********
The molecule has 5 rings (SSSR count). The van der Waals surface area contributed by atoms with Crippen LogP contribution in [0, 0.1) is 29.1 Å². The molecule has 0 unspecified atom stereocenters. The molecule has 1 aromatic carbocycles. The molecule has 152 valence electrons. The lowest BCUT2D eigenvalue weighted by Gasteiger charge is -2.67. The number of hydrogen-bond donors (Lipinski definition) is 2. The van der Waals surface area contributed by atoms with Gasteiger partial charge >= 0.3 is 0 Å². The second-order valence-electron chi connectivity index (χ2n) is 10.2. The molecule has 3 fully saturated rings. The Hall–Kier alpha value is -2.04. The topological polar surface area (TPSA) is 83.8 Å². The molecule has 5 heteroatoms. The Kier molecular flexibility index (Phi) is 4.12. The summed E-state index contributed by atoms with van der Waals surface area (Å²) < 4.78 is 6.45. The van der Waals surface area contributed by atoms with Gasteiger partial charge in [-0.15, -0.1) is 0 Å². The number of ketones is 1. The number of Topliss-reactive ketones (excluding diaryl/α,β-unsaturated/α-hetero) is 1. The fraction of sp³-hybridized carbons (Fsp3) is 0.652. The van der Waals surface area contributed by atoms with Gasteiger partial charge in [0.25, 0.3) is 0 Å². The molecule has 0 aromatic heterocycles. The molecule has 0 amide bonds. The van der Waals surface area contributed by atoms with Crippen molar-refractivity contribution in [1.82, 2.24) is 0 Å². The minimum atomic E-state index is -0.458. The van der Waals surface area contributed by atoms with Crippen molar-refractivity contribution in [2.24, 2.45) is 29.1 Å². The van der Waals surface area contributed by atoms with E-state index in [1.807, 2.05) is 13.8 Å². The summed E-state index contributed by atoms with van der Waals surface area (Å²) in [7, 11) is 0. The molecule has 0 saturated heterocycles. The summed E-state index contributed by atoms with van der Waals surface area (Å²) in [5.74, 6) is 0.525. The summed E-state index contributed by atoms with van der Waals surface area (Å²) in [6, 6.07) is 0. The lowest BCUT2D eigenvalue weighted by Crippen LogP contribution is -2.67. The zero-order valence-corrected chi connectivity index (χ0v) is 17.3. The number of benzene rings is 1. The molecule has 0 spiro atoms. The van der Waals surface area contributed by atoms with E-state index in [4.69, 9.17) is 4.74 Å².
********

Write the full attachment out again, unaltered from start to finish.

The molecule has 5 rings (SSSR count). The van der Waals surface area contributed by atoms with Crippen LogP contribution in [0, 0.1) is 29.1 Å². The molecule has 0 unspecified atom stereocenters. The molecule has 1 aromatic carbocycles. The molecule has 152 valence electrons. The lowest BCUT2D eigenvalue weighted by Gasteiger charge is -2.67. The number of hydrogen-bond donors (Lipinski definition) is 2. The van der Waals surface area contributed by atoms with Gasteiger partial charge >= 0.3 is 0 Å². The second-order valence-electron chi connectivity index (χ2n) is 10.2. The molecule has 3 fully saturated rings. The Hall–Kier alpha value is -2.04. The topological polar surface area (TPSA) is 83.8 Å². The molecule has 5 heteroatoms. The Kier molecular flexibility index (Phi) is 4.12. The summed E-state index contributed by atoms with van der Waals surface area (Å²) < 4.78 is 6.45. The van der Waals surface area contributed by atoms with Gasteiger partial charge in [-0.15, -0.1) is 0 Å². The number of ketones is 1. The number of Topliss-reactive ketones (excluding diaryl/α,β-unsaturated/α-hetero) is 1. The fraction of sp³-hybridized carbons (Fsp3) is 0.652. The van der Waals surface area contributed by atoms with Gasteiger partial charge in [0.25, 0.3) is 0 Å². The molecule has 0 aromatic heterocycles. The molecule has 0 amide bonds. The van der Waals surface area contributed by atoms with Crippen molar-refractivity contribution in [1.82, 2.24) is 0 Å². The minimum atomic E-state index is -0.458. The van der Waals surface area contributed by atoms with Crippen molar-refractivity contribution in [2.24, 2.45) is 29.1 Å². The van der Waals surface area contributed by atoms with E-state index in [1.807, 2.05) is 13.8 Å². The summed E-state index contributed by atoms with van der Waals surface area (Å²) in [7, 11) is 0. The molecule has 0 saturated heterocycles. The summed E-state index contributed by atoms with van der Waals surface area (Å²) in [5.74, 6) is 0.525. The summed E-state index contributed by atoms with van der Waals surface area (Å²) in [6, 6.07) is 0. The lowest BCUT2D eigenvalue weighted by Crippen LogP contribution is -2.67. The zero-order valence-corrected chi connectivity index (χ0v) is 17.3. The number of benzene rings is 1. The molecule has 0 spiro atoms. The van der Waals surface area contributed by atoms with E-state index in [4.69, 9.17) is 4.74 Å².